BUSINESSES across the southside have admitted to struggling against the onslaught of wild weather this summer.
Yesterday (Wednesday) saw further weather warnings from the Met Office, including the risk of localised flooding in the Strathclyde area.
Last week The Extra reported Met Office forecasts for the rain to continue until at least August after the country’s wettest June on record.
As retail analysts predict a hit on sales of summer goods — and news Scotland has entered a double-dip recesssion — we asked southside businesses what impact the weather has had on trade.
Elaine Osborn, of Bellini footwear in Netherlee, told The Extra: “We reopened in June, and have noticed the weather significantly affecting sales, especially our summer sandals.
“We know that it’s the same across the UK — a lot of suppliers have been saying that it’s the worst on record for them.
“Saturday should be our busiest day, but since we reopened we’ve only had two dry weekends. You see a massive difference in takings on the days with torrential rain — people just don’t venture out”.
Figures from the Scottish Retail Consortium reveal no growth on last year’s like-for-like sales — and last year’s figures were a 1.8 per cent fall from the year before – while Scottish sales are lagging behind the rest of the UK, which saw a small growth of 1.4 per cent in June.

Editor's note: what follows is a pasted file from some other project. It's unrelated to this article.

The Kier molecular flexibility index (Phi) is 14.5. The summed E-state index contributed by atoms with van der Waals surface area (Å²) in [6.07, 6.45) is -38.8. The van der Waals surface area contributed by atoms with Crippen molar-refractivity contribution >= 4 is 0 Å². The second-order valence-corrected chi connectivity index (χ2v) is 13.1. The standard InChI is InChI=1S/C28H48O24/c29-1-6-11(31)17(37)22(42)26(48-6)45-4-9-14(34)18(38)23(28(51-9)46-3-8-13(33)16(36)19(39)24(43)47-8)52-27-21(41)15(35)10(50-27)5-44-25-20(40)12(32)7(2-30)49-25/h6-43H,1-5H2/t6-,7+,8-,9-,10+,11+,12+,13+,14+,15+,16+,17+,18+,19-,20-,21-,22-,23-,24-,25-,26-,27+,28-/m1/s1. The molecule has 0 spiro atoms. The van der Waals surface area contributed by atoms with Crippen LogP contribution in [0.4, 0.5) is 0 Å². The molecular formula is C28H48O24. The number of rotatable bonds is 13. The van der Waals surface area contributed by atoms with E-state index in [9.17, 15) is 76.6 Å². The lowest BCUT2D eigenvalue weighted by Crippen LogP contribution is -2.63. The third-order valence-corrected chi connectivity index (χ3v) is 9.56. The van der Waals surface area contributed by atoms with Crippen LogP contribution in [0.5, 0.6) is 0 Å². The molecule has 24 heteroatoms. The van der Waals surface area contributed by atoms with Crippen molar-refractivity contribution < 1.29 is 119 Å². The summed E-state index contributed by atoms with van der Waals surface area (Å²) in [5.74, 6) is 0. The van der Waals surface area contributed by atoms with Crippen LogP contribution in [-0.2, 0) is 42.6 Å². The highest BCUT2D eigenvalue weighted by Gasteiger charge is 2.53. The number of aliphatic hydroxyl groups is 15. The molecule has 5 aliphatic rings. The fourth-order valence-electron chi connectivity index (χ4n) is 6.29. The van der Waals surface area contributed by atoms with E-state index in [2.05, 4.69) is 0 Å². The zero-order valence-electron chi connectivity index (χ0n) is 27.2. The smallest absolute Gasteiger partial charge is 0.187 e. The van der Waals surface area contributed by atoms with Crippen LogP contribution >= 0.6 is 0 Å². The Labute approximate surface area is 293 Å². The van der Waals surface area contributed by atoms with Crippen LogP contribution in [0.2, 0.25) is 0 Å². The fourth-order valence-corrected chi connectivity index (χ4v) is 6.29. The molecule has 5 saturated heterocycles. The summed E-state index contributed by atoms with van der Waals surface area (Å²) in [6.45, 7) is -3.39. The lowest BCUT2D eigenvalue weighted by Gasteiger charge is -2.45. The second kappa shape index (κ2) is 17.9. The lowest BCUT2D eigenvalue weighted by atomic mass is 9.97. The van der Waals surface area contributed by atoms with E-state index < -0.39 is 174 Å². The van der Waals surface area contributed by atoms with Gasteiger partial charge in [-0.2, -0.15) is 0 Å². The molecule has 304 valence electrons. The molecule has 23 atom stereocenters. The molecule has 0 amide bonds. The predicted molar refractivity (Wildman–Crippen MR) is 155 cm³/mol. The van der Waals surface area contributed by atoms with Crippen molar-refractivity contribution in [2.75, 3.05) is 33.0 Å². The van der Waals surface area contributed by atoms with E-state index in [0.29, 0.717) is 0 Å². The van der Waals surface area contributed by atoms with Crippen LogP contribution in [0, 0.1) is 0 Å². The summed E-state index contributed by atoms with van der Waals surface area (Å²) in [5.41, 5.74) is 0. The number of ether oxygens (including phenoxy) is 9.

Retail isn’t the only business to be affected, as personal trainer Alicia Donaldson has relied more on the mobile aspect of her work after the rain led to her cancelling multiple classes in Rouken Glen and Queen’s parks.
She commented: “I run a mums and babies fitness class — the weather means that I have had to cancel a lot of classes, because there’s a danger of slipping in the mud”.
However, Alicia added that despite the setbacks, “we have held classes in the rain — the monsoons aren’t stopping southsiders too much”.
Despite flatlining figures, Glasgow’s chamber of commerce remains optimistic, and points out a rise in footfall for the city’s bars during summer sporting events.
Deputy chief executive Richard Muir commented this week: “Despite the wet conditions, what’s still clear is that Glasgow is open for business.
“When we look at the southside, there is a vibrant cultural community with galleries and museums open to the public, and these attractions draw in visitors — and of course, money — all year round”.
And while the rain can chase away shoppers, debt advice business Plan B Partnership remains unaffected by weather. Commenting on our Facebook page, Lucy Woodhouse Haughey said: “The bad weather reminds people to do their paperwork — and the sun doesn’t take debt away”.
After an estimated three inches of rain in the west of Scotland yesterday, the coming weeks promise little relief.
According to the Met Office, clear spells are predicted for today until Saturday, with overnight rain causing a windy day on Sunday, followed by more showers and “changeable weather”.